Prince Rupert’s Urbaloo arrived in the downtown core after months of delays on Nov. 13, but there is no relief yet because the installation has encountered further delays.
The latest delay is because of the inclement weather and rainwater filling up the holes where the loo was going to be installed Miranda Kessler, Reaching Home Homelessness Coordinator for the Prince Rupert Aboriginal Community Service Society (PRACS), said on Nov. 18.
Timelines were initially provided to PRACS no one anticipated the number of delays or length of time installation was going to take. Kessler added while PRACS facilitated the funding, the City of Prince Rupert was managing the delivery and installation.
Originally the facility was slated to arrive and open in March, but manufacturing issues caused delays of the Urbaloo unit. The public facility was then rescheduled for a September opening. That was again delayed due to the discovery of underground fuel tanks and required soil testing at the 3rd Ave. and 7th St. site.
“The Urbaloo was being installed on [Nov. 13]. It is expected to be open mid-week this week,” Rosa Miller, City of Prince Rupert corporate administrator, said on Nov. 15.
However, as of Nov. 19, that still has not occurred and “No Trespassing” signs are placed at the location, and the Urbaloo doors are locked. Despite The Northern View inquiries, the City of Prince Rupert has no further answers to the situation, cited a Nov. 19 email.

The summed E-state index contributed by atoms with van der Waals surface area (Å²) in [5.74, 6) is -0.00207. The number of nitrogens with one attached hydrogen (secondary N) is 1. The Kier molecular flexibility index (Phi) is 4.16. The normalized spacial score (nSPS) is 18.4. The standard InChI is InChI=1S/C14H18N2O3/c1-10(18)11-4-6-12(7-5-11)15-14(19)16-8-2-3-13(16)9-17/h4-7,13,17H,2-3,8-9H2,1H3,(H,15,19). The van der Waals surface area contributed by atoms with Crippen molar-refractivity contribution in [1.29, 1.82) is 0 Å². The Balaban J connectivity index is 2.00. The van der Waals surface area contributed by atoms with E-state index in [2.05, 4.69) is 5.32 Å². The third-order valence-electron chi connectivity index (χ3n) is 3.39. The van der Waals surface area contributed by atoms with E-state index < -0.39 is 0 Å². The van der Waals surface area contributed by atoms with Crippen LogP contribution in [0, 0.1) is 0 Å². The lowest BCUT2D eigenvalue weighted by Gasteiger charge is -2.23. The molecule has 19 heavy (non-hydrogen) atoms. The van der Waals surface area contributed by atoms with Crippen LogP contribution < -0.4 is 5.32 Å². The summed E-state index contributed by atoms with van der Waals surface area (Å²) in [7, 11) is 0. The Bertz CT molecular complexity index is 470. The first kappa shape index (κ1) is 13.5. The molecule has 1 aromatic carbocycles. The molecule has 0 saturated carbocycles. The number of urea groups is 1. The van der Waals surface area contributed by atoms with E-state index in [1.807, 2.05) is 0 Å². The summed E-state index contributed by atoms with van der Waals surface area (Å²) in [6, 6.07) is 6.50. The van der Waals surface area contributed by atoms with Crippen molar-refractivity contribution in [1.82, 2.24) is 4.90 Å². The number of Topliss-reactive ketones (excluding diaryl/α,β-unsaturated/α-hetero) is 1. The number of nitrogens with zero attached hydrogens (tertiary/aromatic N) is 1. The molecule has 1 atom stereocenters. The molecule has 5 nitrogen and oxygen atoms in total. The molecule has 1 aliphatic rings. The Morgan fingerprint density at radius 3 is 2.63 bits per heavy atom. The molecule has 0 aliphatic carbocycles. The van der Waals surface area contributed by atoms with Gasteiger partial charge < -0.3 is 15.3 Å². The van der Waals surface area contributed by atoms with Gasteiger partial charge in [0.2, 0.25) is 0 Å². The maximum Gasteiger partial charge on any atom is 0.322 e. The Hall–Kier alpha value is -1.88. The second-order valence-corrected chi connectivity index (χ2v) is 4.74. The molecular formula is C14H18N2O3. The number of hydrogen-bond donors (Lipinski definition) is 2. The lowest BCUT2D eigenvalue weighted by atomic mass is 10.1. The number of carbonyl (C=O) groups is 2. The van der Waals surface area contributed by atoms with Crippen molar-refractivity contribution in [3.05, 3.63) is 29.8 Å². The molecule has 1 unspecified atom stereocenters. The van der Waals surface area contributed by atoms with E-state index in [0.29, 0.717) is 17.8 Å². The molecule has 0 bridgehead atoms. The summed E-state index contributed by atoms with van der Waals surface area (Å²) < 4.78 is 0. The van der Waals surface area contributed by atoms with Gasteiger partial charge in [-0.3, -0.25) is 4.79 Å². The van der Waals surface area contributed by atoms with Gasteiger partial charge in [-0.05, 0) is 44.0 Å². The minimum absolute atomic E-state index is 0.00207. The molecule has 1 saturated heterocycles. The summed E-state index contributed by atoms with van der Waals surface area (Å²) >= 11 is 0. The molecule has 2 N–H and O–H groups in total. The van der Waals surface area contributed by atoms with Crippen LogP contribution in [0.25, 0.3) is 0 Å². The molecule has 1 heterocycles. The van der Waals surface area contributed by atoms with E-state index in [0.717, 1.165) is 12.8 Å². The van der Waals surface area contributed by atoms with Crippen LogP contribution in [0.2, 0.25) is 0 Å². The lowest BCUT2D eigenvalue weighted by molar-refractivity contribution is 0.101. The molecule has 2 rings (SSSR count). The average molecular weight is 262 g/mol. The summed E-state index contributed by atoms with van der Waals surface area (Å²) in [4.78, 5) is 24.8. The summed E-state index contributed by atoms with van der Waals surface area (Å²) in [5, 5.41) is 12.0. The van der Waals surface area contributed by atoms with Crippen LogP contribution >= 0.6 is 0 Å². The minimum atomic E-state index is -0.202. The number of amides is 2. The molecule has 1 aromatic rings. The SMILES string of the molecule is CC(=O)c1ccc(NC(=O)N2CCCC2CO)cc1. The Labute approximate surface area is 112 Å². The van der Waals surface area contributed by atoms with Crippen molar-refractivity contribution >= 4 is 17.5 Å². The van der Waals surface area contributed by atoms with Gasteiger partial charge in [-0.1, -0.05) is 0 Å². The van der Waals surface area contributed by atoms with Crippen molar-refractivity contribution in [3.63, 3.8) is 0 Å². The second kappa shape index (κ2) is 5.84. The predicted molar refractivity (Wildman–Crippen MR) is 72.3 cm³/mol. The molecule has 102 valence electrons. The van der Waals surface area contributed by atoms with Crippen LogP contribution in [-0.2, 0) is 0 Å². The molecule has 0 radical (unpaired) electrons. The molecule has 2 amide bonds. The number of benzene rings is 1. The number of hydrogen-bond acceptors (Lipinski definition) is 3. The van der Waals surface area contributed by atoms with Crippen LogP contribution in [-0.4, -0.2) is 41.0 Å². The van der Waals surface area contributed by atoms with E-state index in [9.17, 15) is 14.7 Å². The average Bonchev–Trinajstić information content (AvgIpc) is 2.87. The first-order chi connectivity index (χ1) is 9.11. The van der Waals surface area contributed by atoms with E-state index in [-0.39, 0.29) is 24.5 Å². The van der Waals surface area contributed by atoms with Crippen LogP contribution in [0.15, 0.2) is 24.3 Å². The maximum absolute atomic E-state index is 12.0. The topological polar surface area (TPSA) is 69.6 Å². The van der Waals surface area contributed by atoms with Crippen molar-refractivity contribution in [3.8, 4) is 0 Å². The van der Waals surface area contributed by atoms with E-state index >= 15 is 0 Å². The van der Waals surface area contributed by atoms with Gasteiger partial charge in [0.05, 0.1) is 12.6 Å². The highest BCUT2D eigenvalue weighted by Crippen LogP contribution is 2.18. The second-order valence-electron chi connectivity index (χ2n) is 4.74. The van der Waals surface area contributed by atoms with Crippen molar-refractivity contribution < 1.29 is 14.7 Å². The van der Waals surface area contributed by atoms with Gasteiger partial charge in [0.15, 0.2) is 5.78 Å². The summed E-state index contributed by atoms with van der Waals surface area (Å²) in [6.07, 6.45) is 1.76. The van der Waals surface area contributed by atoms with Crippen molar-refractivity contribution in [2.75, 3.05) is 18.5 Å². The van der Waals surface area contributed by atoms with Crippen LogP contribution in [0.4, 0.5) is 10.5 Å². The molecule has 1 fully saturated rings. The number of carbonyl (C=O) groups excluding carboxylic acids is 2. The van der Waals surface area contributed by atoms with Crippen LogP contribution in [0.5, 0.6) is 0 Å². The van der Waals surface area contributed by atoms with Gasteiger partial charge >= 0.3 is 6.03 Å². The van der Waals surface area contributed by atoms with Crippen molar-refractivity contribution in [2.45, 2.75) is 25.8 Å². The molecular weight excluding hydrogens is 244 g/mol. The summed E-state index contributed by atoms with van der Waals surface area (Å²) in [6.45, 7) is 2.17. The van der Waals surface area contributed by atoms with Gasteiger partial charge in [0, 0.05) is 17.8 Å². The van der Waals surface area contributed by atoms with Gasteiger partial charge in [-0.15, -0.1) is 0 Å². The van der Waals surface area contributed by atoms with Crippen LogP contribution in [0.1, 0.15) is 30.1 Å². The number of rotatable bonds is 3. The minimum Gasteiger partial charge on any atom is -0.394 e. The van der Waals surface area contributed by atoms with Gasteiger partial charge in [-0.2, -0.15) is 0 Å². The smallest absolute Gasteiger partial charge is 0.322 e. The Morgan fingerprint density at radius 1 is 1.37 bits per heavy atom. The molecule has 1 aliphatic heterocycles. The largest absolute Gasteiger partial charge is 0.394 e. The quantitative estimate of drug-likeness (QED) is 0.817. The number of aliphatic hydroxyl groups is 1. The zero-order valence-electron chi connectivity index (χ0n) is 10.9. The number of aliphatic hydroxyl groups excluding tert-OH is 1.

The whole idea behind why the Urbaloo was brought into Prince Rupert was because of the pandemic, Kessler said.
“With the pandemic, businesses closed. There was nowhere for people that are experiencing homelessness, or nearing homelessness, [where] they can use the washroom,” Kessler said. “That is why the Urbaloo was installed downtown.”
The funding for the $200,000 project was made possible by a grant to the PRACS. The society received funding from the federal government through its investment allocation to the city by way of the Reaching Home: Canada’s Homeless Strategy, Kessler said.
“We are looking for applications from other organizations that are involved with reducing homelessness she said, adding there is a surplus of funding needing to be used.
Funding has been supplied to groups such as Rotary for the Coats for Kids program, 333 Recovery House, Change Makers Education Society, Pacific Coast School, the Lion’s among others, she said.
“The goal is to try to end indigenous homelessness because … the majority of people experiencing homelessness nationwide are indigenous. So we’re trying to focus on activities and programming to help end those cycles,” she said.